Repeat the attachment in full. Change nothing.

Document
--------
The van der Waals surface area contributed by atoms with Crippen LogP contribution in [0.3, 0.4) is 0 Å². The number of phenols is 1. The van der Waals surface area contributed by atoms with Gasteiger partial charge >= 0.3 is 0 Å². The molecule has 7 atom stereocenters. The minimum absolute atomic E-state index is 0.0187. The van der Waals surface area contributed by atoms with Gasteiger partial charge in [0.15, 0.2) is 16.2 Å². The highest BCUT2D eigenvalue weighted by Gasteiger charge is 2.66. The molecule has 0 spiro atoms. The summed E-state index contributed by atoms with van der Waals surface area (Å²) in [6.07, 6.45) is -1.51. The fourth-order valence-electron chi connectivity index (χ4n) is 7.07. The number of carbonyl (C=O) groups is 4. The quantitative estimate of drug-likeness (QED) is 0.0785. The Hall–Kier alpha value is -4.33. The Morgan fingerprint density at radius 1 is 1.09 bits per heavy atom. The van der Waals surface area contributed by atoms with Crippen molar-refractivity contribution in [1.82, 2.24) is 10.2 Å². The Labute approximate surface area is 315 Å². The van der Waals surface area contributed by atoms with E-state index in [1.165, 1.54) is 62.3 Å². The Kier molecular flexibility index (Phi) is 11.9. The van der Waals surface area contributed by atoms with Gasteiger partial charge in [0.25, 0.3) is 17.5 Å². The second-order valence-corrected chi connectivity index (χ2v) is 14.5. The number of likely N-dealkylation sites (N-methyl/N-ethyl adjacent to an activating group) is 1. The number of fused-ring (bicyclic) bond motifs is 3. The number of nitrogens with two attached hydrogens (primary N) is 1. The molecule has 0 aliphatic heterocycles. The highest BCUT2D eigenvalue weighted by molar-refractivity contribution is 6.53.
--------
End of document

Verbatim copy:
The van der Waals surface area contributed by atoms with Crippen LogP contribution in [0.3, 0.4) is 0 Å². The number of phenols is 1. The van der Waals surface area contributed by atoms with Gasteiger partial charge >= 0.3 is 0 Å². The molecule has 7 atom stereocenters. The minimum absolute atomic E-state index is 0.0187. The van der Waals surface area contributed by atoms with Gasteiger partial charge in [0.15, 0.2) is 16.2 Å². The highest BCUT2D eigenvalue weighted by Gasteiger charge is 2.66. The molecule has 0 spiro atoms. The summed E-state index contributed by atoms with van der Waals surface area (Å²) in [6.07, 6.45) is -1.51. The fourth-order valence-electron chi connectivity index (χ4n) is 7.07. The number of carbonyl (C=O) groups is 4. The quantitative estimate of drug-likeness (QED) is 0.0785. The Hall–Kier alpha value is -4.33. The Morgan fingerprint density at radius 1 is 1.09 bits per heavy atom. The van der Waals surface area contributed by atoms with Crippen molar-refractivity contribution in [1.82, 2.24) is 10.2 Å². The Labute approximate surface area is 315 Å². The van der Waals surface area contributed by atoms with E-state index in [1.165, 1.54) is 62.3 Å². The Kier molecular flexibility index (Phi) is 11.9. The van der Waals surface area contributed by atoms with Gasteiger partial charge in [0.25, 0.3) is 17.5 Å². The second-order valence-corrected chi connectivity index (χ2v) is 14.5. The number of likely N-dealkylation sites (N-methyl/N-ethyl adjacent to an activating group) is 1. The number of fused-ring (bicyclic) bond motifs is 3. The number of nitrogens with two attached hydrogens (primary N) is 1. The molecule has 0 aliphatic heterocycles. The highest BCUT2D eigenvalue weighted by molar-refractivity contribution is 6.53.